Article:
We tried to persuade the world that terror will hit America and Europe. Terrorists respect no borders. They don't distinguish between English and Spanish, between London and Mumbai'.
9/11 caused them to completely change their strategy, though they had their eyes opened with a previous truck attack at the World Trade Center in New York.
The terror war continues, and will continue, for many more years.
Taking a tough line on Iran Yatom said:
'Only military force can stop Iran. Since the sanctions are not enough I am hopeful that the world will come to its senses and reach the conclusion that, to stop the Iranian nuclear arms race, we will have to attack some of their nuclear facilities.
If modern air forces, led by the United States, mobilize their capabilities it is possible, if not to completely remove the threat, at least to delay it for years to come.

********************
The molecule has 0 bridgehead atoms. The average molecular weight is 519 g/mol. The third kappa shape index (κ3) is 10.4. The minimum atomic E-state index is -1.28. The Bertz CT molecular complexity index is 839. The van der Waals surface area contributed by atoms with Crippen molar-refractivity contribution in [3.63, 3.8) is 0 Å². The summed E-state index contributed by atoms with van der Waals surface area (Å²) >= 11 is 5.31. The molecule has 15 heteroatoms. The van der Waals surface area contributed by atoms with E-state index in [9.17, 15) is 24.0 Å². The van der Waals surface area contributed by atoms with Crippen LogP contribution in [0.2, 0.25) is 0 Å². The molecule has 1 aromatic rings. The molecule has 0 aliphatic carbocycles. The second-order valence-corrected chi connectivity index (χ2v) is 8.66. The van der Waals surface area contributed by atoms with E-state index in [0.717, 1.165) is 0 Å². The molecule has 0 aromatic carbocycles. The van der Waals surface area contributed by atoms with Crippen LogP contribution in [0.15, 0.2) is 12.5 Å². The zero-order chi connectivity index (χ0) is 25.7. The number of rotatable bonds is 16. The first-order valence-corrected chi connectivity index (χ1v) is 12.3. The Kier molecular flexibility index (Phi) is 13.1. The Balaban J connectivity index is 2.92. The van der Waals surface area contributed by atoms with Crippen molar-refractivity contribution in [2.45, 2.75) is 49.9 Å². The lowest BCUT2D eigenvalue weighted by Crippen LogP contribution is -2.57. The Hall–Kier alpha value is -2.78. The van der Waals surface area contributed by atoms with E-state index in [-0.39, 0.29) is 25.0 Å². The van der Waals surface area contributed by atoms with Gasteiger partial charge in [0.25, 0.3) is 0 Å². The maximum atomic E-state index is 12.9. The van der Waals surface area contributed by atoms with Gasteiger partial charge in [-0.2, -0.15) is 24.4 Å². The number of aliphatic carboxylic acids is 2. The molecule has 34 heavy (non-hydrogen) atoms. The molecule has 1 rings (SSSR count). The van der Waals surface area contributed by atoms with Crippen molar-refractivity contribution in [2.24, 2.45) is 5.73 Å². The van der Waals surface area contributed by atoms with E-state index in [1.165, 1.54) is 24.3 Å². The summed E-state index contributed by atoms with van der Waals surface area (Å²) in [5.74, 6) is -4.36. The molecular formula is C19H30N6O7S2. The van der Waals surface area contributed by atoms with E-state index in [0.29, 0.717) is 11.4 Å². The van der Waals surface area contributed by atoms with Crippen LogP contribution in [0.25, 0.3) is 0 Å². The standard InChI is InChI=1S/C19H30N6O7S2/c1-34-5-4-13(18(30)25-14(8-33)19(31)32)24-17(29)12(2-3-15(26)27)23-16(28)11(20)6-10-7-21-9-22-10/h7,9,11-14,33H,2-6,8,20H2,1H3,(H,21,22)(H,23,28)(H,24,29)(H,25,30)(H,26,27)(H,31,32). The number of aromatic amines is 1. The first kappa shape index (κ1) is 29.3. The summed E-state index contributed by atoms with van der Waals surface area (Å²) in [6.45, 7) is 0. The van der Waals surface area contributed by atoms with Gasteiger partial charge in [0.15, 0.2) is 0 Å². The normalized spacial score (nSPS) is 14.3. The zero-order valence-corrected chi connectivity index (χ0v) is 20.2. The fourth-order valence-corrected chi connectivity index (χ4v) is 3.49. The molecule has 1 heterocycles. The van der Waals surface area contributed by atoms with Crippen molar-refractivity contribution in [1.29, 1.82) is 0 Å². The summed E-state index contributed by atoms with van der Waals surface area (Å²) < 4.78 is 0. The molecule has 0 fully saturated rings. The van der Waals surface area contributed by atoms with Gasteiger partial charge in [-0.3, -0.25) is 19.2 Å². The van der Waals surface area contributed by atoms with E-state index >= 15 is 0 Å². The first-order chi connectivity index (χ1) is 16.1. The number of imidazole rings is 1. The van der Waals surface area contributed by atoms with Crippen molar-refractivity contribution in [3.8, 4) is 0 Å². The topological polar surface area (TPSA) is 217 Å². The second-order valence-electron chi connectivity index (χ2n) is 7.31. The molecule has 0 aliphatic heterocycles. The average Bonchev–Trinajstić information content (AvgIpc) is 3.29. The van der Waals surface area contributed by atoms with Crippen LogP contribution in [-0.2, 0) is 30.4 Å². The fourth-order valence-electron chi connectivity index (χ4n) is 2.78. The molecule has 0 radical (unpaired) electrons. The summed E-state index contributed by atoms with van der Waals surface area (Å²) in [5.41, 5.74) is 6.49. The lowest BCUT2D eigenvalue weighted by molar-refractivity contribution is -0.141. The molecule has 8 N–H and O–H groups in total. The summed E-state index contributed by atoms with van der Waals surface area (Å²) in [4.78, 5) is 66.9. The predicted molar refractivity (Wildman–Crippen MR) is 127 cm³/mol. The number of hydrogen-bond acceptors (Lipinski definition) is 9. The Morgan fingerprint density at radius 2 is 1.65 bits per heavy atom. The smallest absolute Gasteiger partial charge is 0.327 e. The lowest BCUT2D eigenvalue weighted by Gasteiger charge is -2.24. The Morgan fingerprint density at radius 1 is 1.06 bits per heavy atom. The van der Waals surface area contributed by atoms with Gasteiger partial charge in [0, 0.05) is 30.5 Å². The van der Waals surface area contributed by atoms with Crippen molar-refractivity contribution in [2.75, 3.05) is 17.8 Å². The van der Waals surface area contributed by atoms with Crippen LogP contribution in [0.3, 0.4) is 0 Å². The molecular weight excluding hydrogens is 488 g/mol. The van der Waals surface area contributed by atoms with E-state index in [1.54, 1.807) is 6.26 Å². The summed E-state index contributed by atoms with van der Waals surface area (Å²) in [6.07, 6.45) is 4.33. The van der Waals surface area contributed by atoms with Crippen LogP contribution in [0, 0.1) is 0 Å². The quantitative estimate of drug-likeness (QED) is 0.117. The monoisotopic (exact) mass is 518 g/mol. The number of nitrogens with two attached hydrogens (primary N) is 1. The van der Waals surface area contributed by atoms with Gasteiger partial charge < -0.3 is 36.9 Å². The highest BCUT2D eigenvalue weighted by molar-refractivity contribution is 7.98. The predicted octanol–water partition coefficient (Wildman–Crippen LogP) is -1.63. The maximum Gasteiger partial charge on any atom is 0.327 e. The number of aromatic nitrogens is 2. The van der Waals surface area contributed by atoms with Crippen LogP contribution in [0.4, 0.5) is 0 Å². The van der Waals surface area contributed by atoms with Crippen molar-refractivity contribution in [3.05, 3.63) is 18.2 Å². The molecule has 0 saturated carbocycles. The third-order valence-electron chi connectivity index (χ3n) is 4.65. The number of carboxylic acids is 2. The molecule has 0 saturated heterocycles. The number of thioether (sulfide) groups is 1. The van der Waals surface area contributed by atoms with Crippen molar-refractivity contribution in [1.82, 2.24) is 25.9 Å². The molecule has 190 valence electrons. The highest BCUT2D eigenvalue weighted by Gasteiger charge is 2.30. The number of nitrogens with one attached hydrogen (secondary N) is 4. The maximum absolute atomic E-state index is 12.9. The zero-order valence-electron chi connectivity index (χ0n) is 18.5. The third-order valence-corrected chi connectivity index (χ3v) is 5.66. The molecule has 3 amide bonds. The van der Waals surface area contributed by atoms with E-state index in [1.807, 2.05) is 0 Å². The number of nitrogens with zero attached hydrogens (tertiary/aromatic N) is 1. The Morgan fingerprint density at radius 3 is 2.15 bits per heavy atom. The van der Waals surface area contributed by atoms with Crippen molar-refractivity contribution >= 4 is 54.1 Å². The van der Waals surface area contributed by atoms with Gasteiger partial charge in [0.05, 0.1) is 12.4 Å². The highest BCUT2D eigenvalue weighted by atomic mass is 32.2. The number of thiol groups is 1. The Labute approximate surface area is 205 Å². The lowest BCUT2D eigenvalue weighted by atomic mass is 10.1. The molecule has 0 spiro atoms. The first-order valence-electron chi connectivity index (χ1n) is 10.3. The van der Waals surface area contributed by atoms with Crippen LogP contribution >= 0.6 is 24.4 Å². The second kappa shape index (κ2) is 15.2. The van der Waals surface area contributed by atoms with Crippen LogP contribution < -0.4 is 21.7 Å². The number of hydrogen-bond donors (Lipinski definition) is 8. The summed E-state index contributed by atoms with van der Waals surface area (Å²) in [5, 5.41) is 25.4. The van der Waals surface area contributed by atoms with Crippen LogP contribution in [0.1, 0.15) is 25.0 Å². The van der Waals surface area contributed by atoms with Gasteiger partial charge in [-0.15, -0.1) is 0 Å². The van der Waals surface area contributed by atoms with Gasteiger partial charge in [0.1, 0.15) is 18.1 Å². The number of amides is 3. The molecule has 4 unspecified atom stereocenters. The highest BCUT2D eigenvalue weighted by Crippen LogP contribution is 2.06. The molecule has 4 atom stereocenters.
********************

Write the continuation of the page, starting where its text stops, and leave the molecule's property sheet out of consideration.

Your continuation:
If the world failed to meet that challenge Israel retains the right to self defense.
I don't want to live in a situation that I will be sitting in Israel and my fate will be in the hands of others, especially when you are talking about a lunatic regime.
I don't want to be the subject of an Iranian experiment.
Some people say that we should pray that Iran does not go nuclear. Praying is good, but we can also take action'.
YAAKOV PERI, Ex Shabak head, turned to the threat of cyber terror.
'The future of international terror will include cyber terror attacks. Terrorists will adopt more sophisticated methods. The question is not if, but when and how it will happen.
Conventional terror causes the terrorists to train people, make weapons, travel, cross borders, to execute attacks. Cyber terrorists does not need to leave the house.
There have already been examples of cyber terror.During the fighting in Kosovo, hackers flooded NATO computers with viruses. There have been two thousand mini attacks. Israel has participated when one hacker damaged a Hizbollah website. Hizbollah responded by attacking the Knesset website.